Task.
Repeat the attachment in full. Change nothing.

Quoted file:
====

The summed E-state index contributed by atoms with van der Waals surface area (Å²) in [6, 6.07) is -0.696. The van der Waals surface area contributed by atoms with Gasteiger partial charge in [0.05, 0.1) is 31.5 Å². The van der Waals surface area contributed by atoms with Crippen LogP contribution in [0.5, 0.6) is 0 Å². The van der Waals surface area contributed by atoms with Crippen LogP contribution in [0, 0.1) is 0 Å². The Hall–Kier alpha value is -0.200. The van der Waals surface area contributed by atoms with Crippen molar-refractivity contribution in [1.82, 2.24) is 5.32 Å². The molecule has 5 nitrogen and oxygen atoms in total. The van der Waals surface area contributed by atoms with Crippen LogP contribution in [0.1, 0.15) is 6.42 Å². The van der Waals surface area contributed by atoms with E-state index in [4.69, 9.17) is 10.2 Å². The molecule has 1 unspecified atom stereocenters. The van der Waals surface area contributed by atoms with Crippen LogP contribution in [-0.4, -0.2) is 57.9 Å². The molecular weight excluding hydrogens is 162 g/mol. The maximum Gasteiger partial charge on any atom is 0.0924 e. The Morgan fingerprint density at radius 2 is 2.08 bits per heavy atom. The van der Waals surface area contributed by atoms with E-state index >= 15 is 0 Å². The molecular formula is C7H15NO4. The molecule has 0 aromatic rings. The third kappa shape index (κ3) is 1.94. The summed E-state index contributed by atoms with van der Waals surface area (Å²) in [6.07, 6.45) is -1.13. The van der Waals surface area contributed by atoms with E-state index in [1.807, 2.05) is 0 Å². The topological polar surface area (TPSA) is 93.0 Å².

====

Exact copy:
The summed E-state index contributed by atoms with van der Waals surface area (Å²) in [6, 6.07) is -0.696. The van der Waals surface area contributed by atoms with Gasteiger partial charge in [0.05, 0.1) is 31.5 Å². The van der Waals surface area contributed by atoms with Crippen LogP contribution in [0.5, 0.6) is 0 Å². The van der Waals surface area contributed by atoms with Crippen LogP contribution in [0, 0.1) is 0 Å². The Hall–Kier alpha value is -0.200. The van der Waals surface area contributed by atoms with Crippen molar-refractivity contribution in [1.82, 2.24) is 5.32 Å². The molecule has 5 nitrogen and oxygen atoms in total. The van der Waals surface area contributed by atoms with Crippen LogP contribution in [0.1, 0.15) is 6.42 Å². The van der Waals surface area contributed by atoms with E-state index in [4.69, 9.17) is 10.2 Å². The molecule has 1 unspecified atom stereocenters. The van der Waals surface area contributed by atoms with Crippen LogP contribution in [-0.4, -0.2) is 57.9 Å². The molecular weight excluding hydrogens is 162 g/mol. The maximum Gasteiger partial charge on any atom is 0.0924 e. The Morgan fingerprint density at radius 2 is 2.08 bits per heavy atom. The van der Waals surface area contributed by atoms with E-state index >= 15 is 0 Å². The molecular formula is C7H15NO4. The molecule has 0 aromatic rings. The third kappa shape index (κ3) is 1.94. The summed E-state index contributed by atoms with van der Waals surface area (Å²) in [6.07, 6.45) is -1.13. The van der Waals surface area contributed by atoms with E-state index in [1.807, 2.05) is 0 Å². The topological polar surface area (TPSA) is 93.0 Å².